I tried to make a similar point in my Will column. Insofar as people represented Will as saying things that he didn't, he was treated unfairly. But that's hardly the most worrisome consequence of the misrepresentations. "If I were a rape victim, and a writer I trusted informed me that a Washington Post columnist said people like me wanted to be raped, or that we deserved to be raped, or that being a rape victim makes one fortunate or privileged," I pointed out, "I'd be upset." Stoking such painful upset is only justified when it's rigorously grounded!  

Valenti proceeds from a very different set of assumptions. While I value the communities she has created and various things she has written, I find her approach to this particular aspect of public discourse to be chilling and destructive. She writes:

...what Friedersdorf's column ignores is that writers like Will—out-of-touch conservative white men fearful of the shifting culture—court and revel in such controversy, perhaps knowing it's likely their last gasp of relevance. Let's call it the "backlash machine": the old guard pumping out deliberately regressive ideas about women while they still can. Will, for example, doubled down on his original argument by falsely asserting on C-Span that sexual assault has become defined so broadly that even "remarks become sexual assault".

And on Monday, law professor David Bernstein** wrote at The Washington Post that the only women who give explicit consent for sex are prostitutes, and that the expectation of a verbal "yes" before sex will turn everyone – not just men—into rapists. Neither of these men could possibly have believed their comments would go uncontested. [CRF: Notice that I myself contested Will's arguments. I never argued and never would argue that any arguments deserve to be uncontested. I haven't seen anyone else argue that either. As best I can tell, Valenti invents that conceit from thin air. That is frustrating.] [UPDATE: The Guardian has now updated Valenti's post after Bernstein contacted their ombudsman and complained that she misrepresented him, so do not take the above paraphrase of Bernstein at face value either.]

In the midst of an incredibly important feminist moment in this country—with reproductive rights on the line, a likely female presidential candidate in the next election, the work-life balance on every magazine cover and survivors using #YesAllWomen to share their stories—to bemoan all the attention those darned rape victims keep getting is to engage in some bullshit with eyes very wide open. So, conservative columnists, spare me the suggestions that you all are the victims of mass outrage (the women! they're coming for us!) when it's clear you're hoping to generate exactly this attention for your dying ideology.  If, during a moment when rape victims are speaking out in force to detail the awful treatment they endure at the hands of school administrators, police and the criminal justice system, you're using your time, energy and published words to argue that America's rape problem is overblown ... perhaps a little Twitter heat should be the last thing you're worried about. Being on the wrong side of history should be the first.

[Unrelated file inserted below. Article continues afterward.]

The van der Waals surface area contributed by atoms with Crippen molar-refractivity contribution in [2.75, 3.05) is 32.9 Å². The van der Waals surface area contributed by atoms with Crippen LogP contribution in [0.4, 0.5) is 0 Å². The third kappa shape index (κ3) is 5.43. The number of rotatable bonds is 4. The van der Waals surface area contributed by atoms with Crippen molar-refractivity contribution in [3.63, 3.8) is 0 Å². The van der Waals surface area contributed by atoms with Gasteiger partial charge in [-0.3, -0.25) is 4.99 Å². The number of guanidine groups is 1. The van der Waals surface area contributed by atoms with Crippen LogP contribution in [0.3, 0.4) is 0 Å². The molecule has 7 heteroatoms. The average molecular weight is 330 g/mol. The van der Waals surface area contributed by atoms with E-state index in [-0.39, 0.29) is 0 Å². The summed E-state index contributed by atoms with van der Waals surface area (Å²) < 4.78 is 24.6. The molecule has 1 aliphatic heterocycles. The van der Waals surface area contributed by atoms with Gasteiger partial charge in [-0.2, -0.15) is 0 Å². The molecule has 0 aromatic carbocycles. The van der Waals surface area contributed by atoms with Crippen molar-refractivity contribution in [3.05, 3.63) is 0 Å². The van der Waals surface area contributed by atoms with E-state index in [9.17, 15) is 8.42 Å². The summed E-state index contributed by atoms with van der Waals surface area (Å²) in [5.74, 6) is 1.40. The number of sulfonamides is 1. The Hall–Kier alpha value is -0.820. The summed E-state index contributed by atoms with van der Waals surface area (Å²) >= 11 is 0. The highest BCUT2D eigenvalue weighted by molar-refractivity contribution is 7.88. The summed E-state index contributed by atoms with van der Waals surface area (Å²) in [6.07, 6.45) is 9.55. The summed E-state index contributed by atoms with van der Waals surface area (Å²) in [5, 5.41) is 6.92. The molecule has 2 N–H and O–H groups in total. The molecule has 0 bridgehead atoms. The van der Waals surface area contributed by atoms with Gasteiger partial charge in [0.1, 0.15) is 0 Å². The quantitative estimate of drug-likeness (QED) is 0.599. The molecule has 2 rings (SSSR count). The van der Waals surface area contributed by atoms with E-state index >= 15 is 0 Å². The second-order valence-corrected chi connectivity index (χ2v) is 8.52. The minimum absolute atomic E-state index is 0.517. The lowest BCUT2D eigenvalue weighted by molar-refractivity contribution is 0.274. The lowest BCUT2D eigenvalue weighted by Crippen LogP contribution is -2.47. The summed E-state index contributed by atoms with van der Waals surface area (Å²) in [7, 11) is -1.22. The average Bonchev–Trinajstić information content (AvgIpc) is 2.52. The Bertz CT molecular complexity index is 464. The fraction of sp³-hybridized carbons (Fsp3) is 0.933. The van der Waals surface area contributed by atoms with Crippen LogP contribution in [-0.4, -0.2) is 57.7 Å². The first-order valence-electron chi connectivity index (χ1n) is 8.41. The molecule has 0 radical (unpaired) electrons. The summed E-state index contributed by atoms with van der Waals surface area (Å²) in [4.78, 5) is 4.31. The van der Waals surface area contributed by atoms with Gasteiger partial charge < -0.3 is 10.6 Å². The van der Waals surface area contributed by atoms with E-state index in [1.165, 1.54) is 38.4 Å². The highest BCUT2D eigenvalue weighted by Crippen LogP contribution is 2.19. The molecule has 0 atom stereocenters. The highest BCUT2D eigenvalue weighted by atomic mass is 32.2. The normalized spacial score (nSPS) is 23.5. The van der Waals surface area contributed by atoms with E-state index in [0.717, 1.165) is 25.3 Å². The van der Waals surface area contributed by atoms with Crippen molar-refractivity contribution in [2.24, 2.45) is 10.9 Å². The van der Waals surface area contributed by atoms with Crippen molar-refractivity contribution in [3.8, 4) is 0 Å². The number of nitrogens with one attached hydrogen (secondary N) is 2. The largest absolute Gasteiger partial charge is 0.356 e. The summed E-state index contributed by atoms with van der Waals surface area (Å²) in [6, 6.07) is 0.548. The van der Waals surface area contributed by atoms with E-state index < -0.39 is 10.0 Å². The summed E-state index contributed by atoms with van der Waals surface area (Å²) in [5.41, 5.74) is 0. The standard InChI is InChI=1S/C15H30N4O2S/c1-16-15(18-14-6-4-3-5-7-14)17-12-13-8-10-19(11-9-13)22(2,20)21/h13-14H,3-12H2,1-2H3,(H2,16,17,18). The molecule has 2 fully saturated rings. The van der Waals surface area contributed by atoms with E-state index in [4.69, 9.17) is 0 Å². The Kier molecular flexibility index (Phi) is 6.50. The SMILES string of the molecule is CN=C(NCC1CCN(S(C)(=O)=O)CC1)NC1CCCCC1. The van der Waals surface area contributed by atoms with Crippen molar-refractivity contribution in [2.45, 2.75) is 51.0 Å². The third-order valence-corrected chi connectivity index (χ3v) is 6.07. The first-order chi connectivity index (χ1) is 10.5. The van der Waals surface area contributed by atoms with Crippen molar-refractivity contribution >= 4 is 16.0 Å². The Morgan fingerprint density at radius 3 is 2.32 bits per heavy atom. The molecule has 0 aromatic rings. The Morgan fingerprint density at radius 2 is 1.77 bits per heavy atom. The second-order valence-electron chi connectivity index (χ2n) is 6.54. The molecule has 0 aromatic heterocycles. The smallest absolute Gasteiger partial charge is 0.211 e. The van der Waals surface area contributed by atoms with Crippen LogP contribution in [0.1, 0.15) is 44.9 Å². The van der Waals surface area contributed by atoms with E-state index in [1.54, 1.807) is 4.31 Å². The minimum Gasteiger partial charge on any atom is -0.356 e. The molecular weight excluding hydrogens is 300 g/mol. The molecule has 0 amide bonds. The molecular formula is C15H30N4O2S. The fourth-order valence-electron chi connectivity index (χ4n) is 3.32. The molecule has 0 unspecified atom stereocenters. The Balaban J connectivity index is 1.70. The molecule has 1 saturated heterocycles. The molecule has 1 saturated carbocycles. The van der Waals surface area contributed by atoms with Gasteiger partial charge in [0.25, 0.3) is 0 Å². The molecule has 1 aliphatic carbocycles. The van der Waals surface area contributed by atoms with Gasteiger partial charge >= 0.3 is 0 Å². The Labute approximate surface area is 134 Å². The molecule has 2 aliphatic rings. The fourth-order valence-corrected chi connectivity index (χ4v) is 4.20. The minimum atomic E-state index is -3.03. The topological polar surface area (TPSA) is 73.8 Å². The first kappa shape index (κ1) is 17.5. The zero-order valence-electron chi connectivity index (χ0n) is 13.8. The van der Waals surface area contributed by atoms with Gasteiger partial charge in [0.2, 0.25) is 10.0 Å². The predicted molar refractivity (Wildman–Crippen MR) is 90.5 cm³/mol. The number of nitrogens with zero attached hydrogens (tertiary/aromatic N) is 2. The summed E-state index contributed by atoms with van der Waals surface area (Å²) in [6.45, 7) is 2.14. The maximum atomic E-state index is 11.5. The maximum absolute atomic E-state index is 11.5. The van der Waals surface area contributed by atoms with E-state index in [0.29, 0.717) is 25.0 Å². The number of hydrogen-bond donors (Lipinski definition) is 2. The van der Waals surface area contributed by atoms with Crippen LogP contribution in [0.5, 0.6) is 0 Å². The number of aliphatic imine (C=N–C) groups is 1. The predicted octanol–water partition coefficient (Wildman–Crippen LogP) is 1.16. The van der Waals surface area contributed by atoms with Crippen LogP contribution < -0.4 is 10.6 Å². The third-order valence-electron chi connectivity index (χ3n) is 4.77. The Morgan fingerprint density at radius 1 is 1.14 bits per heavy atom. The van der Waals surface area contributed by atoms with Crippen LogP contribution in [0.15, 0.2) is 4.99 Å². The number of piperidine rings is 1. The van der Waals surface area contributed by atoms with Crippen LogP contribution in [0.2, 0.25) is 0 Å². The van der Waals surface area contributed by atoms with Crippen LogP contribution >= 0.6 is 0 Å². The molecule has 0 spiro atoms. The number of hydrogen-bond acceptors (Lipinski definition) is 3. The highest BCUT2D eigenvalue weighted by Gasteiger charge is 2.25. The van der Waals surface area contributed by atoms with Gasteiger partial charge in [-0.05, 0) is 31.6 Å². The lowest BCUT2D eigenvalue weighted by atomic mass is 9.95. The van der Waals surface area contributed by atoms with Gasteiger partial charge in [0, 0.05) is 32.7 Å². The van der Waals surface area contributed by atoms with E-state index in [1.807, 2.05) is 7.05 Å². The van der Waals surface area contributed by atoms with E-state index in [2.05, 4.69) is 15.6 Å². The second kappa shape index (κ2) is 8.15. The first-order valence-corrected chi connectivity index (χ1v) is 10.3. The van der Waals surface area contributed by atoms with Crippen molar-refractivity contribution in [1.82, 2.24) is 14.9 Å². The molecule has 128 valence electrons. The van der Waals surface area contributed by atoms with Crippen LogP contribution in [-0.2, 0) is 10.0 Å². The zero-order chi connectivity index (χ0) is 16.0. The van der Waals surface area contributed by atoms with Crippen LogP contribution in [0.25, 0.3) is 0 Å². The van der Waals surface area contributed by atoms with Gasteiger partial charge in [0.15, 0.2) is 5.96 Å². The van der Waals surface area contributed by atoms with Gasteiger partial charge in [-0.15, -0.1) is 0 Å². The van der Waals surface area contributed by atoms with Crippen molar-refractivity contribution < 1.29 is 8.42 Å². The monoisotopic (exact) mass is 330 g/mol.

What's being described is a system of public discourse where ostensibly enlightened, right-thinking public intellectuals like Valenti identify interlocutors who are, in their judgment a) old, white conservatives; b) fearful of cultural shifts; c) writing in bad faith; d) saying wrongheaded things; and/or e) on the wrong side of history. By virtue of those judgments, they aren't just subject to forceful rebuttals, as I would urge. They are deemed unworthy of being defended in any respect, regardless of whether or not those fighting "the good fight" against them wind up exaggerating or misstating some of their views in the process. They are told to shut the hell up because their days are numbered anyway. This is the logic right-wing talk radio hosts use to engage their adversaries.

Even setting aside the dangers of assuming that an interlocutor was operating in bad faith (a 72-year-old man couldn't possibly be just "regressive" as opposed to "deliberately regressive"?), and the weirdness of treating "old" and "white" as factors making someone unworthy of defense—I hate to break it to Valenti, but she and I will both end up old and white!—the presumption here seems to be that there is no inherent value in a public discourse that accurately characterizes prominent arguments. If several historians with national journalistic platforms were insisting, with outrage, that Adolf Hitler favored the genital mutilation of all German women, it would be worthwhile to point out that he favored no such thing, and to worry about history departments where such lack of rigor was being practiced. 

It seems astonishing to me that I've now been vilified for "defending" George Will far more than I ever have for numerous articles advocating on behalf of Taliban members held at Guantanamo Bay or convicted murderers being put to death using inhumane methods. It surprised me when Matt Yglesias, whose work I like, asked why I was spending time "defending" Will, given that Yglesias is the author of defenses of stimulus waste, poor safety standards in Bangladesh, working on holidays, and government officials cashing in on Wall Street. Among others. He evidently sees himself as a more enlightened arbiter of when it is okay to speak about unpopular people or subjects and make peripheral but important arguments.